Maurice Utrillo (French, 1883-1955)
Maurice Utrillo was one of the few painters of Montmartre to have been born there. The son of a local model and an amateur painter, Utrillo was born into the world of Toulouse-Lautrec, Renoir, and Degas, for the most part absorbing the work of those around him without formal study.
He began painting the sights around him, and started to be taken seriously by his contemporary artists, who saw in his work a new way of representing Paris, despite his interest in the impressionism of Sisley and Pisarro, and a strangeness that was determinedly modern. He placed a great emphasis on texture, sometimes incorporating sand, plaster, or lime into his paint, and became a master of the subtle, reductive palette. Critical acclaim followed, with his international reputation being firmly established by the 1920s; he was awarded the Legion of Honor in 1929. He produced painted scenery and designed costumes for Diaghilev, his style lending itself well to the stage. His work is held in major collections throughout the world.
Daniel Jacomet and the pochoir process
The modern French tradition in the art of printmaking is represented in the prestigious work of Daniel Jacomet who worked to produce beautiful pochoir prints in collaboration with Modern Masters such as Picasso, Braque, Foujita, Klee, Matisse, Renoir, Gris, and numerous others. The Atelier Jacomet was founded in 1910 by Daniel Jacomet, and today is in the hands of his grandsons. It specialises in stencil (pochoir), the oldest technique of multicolour reproduction.
The Pochoir is a technique making use of templates. It was popular at the beginning of the twentieth century, for instance in Art Deco. To arrive at subtle shades of colour, an ingenious but time-consuming and very complicated method was later invented by Jacomet, which produced stunning results.
The pochoir process, characterized by its crisp lines and brilliant colours, produces images that have a freshly printed or wet appearance.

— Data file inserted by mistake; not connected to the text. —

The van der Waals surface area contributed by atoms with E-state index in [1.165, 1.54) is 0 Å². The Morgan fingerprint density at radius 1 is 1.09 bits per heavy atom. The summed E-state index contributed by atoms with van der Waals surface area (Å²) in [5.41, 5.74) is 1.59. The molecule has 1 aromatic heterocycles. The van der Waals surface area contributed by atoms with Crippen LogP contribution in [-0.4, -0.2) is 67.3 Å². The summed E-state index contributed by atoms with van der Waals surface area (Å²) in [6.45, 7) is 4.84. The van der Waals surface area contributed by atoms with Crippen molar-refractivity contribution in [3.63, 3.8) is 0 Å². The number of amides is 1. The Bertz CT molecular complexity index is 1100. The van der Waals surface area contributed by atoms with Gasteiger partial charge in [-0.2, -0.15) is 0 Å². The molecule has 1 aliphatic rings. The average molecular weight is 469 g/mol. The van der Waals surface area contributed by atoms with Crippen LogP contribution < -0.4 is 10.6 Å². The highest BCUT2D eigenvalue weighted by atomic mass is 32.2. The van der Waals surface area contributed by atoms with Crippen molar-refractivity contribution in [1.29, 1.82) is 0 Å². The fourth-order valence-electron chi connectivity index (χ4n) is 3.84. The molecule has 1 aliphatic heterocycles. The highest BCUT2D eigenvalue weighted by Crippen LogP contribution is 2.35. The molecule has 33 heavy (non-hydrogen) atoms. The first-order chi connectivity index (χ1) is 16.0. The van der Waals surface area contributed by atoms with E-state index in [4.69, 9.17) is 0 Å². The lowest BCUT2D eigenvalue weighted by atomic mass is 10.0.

Pochoir begins with the analysis of the composition, including colour tones and densities, of a colour image. Numerous stencils were designed as a means of reproducing an image. A craftsman known as a découpeur would cut stencils with a straight-edged knife. The stencils were originally made of aluminium, copper, or zinc but eventually the material of choice was either celluloid or plastic. Along with this transition of stencil materials, there was a shift away from the use of watercolour towards the broad, soft, opaque layers of gouache. The technique was further refined in an effort to create the most vivid, accurately coloured reproductions. Stencils created by the découpeur would be passed on to the coloristes. The coloristes applied the pigments using a variety of different brushes and methods of paint application to create the finished pochoir print.
The manual aspect of pochoir has been both one of its most valuable attributes and one of its greatest failures as a medium. Pochoir is both labour-and time-intensive, making it an expensive and slow process of printmaking. As a result, techniques such as lithography and serigraphy, mechanized in nature, have replaced pochoir as a method of reproduction. Pochoir has been used in conjunction with other medium such as engraving, lithography, or photography as a means of adding colour to a print.